Era of Democratic Rule Not a Given with Obama Victory

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Byline: Donald Lambro, THE WASHINGTON TIMES

Barack Obama is heading to the White House and his party has tightened its grip on Congress, but election and public policy analysts say this doesn't necessarily mean a prolonged era of Democratic rule.

Mr. Obama and the Democrats will have full control of the executive and legislative centers of power in January and they will have almost unbridled authority to enact their agenda at a time when a majority of the electorate seems ready and eager to accept sweeping changes, as the liberal freshman senator promised in his campaign.

But a key Democratic policy adviser warns that Mr. Obama and his party must move cautiously on the kind of changes they will implement to avoid the mistake of giving the country a bigger government than voters really want, a move that could lead voters into rethinking their faith in the Democrats in the 2010 midterm election.

"That Democrats now command a unified government for the first time since the catastrophic midterm defeat of 1994 should flash strong warning signs to party leaders, said William Galston, who was President Clinton's chief domestic policy adviser.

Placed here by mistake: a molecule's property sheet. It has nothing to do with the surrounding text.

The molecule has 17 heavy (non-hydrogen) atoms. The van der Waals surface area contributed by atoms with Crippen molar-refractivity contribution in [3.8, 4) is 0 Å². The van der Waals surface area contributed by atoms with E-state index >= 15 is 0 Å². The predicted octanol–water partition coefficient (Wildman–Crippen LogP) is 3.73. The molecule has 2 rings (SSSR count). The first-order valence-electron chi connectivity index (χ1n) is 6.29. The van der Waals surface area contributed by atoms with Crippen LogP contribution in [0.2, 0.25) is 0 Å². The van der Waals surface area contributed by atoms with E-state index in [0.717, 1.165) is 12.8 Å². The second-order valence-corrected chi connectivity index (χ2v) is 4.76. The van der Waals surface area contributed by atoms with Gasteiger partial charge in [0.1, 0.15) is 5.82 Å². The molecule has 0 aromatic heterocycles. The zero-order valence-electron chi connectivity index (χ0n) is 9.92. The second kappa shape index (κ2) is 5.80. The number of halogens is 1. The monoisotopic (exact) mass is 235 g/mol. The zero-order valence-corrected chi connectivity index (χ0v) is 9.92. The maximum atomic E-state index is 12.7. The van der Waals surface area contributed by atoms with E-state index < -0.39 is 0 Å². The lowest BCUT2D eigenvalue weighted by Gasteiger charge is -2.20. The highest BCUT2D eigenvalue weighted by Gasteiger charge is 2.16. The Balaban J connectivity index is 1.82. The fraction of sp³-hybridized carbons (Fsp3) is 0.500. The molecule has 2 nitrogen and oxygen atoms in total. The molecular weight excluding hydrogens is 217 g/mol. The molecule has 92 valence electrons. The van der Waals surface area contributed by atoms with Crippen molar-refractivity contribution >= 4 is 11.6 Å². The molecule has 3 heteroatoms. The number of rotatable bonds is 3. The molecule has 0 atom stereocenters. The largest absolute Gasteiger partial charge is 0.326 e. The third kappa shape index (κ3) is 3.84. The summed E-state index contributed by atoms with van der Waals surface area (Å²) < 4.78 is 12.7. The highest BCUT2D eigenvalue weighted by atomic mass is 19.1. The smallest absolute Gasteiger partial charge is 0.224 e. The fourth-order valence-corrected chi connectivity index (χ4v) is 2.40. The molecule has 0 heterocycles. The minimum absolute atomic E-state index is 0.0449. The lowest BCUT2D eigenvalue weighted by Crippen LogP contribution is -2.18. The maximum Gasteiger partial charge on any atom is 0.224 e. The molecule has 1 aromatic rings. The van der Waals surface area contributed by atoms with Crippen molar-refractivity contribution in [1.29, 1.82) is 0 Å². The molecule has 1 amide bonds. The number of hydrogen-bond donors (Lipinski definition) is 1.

On the critical issue of government's role, Democrats do not have a mandate. Rather, they have a chance to make their case. And they must do so at a time when public trust in government is at a historic low, Mr. Galston warned his party.

Meantime, Republican leaders Thursday scoffed at news stories that suggest the Democrats have begun to build what could be a longterm majority, saying that any predictions of the Republican Party's permanent minority status were greatly exaggerated.

The Democrats are as fully permanent as Republicans were in 2004. If they do well, they will last. If they do badly, they will be fired, said former House Speaker Newt Gingrich.

I've lived through the Republicans' 1964 obituary, the 1974 obituary and the 1992 obituary, Mr. Gingrich said. If the Democrats listen to the American people and deliver, it could create a strong majority. If they repudiate the American people and fail to deliver, and if the Republicans learn from their own mistakes and failures, the Democratic majority could be very short-lived.

Veteran elections analyst Rhodes Cook similarly thinks it is premature at best to suggest that Tuesday's election has ushered in a lengthy political reign for the Democrats.

Obama was the beneficiary of an unusually good political climate that favored him and the Democrats, but it's not going to stay pro-Democrat forever, Mr. …